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I have been mulling over who was responsible for stripping the security for JFK's visit to Dallas on November 22, 1963. The more I look at it, the more blame seems to fall on Forest Sorrels of the Dallas office of the Secret Service. I haven't been able to figure out if this was because of hubris, or had a more malignant motive.

Current Section: Stevenson Ex 5053 - Copy of a report from Charles Batchelor, George L. Lumpkin, and M. W. Stevenson to Chief Jesse E. ...




At a meeting held on November 21, 1963:



Mr. BALL. On November 22, 1963, you had been told the President or before November 22, 1963, you had been told that the President was coming to Dallas?
Mr. FRITZ. Yes, sir.
Mr. BALL. And had you taken certain precautions for his safety?
Mr. FRITZ. Well, we had taken some precautions but those were changed. We were told in the beginning that we would be in the parade directly behind it, I don't know whether it was the second or third car, but the Vice President's car, that we would be directly behind that, and we did make preparation for that.
But at 10 o'clock the night before the parade, Chief Stevenson called me at home and told me that had been changed, and I was assigned with two of my officers to the speakers' stand at the Trade Mart.

I had read once that Fritz's preparations for this squad car included arming those detectives with sub-machine guns, but I can't put my finger on that source at the moment.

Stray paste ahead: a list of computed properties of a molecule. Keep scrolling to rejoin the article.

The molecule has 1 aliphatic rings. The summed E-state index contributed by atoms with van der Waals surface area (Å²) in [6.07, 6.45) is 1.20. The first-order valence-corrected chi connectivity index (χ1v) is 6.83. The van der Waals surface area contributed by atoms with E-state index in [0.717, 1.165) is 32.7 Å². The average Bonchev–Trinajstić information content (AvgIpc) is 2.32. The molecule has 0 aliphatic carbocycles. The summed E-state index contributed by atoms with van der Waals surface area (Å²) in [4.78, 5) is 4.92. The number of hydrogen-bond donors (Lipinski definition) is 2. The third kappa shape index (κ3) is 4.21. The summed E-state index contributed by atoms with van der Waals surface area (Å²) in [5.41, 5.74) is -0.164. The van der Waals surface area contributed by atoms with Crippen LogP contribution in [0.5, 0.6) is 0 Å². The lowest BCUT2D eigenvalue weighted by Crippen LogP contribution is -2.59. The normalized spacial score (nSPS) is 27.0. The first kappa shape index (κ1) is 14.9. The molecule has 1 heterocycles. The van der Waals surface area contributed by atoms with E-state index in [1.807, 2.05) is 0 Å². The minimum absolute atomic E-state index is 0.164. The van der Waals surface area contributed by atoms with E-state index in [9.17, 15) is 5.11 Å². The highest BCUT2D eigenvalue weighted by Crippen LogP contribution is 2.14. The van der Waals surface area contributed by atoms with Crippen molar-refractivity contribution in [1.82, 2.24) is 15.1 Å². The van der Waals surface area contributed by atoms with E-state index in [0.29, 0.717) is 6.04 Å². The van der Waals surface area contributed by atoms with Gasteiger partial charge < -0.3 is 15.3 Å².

Sorrel's rejection of assistance extended to the 112th Military Intelligence Group as well.




(Updated version as of February 21, 1997)


Jeremy Gunn


David Marwell; Chris Barger; Doug Horne; Brian Rosen; Joan Zimmerman


Tim Wray


Army Intelligence in Dallas

Here’ s some of what we’ve learned so far about Army intelligence in Dallas.

Coyle recollected that Lieutenant Colonel Roy Pate, commander of the 112th’s Dallas Regional Office, attended monthly meetings with the heads of the various local law enforcement and military intelligence agencies within the Dallas community, and that upon his return from such meetings would commonly assemble the office’s personnel to pass on to them any important information he had picked up. Coyle recalled that, prior to the assassination, Pate (Coyle was not absolutely certain that it was Pate on this occasion, though he thought so) came back from such a meeting and advised them that security measures for the upcoming presidential visit had been discussed, but that the Secret Service and the Dallas Police Department said that they had everything under control and needed no additional help from other agencies. Coyle thought that Pate expressed some surprise at this, but thought there was nothing unusual or sinister about it.”




Prouty has alleged that the 112th was ordered to "stand down". I don't think think that it was a case of being ordered to stand down as much as being told that they were not needed.


In his book, Roger Craig said that County Sheriff, Bill Decker told the Deputies that they were not allowed to lend a hand during the motorcade. As with military intelligence, I think the Sheriff's Department was told that they weren't needed.

Why did the local Secret Service tell the Dallas Police, Military Intelligence and the County Sheriff's Department that they weren't needed? Was it hubris, or was it something more sinister?

Steve Thomas



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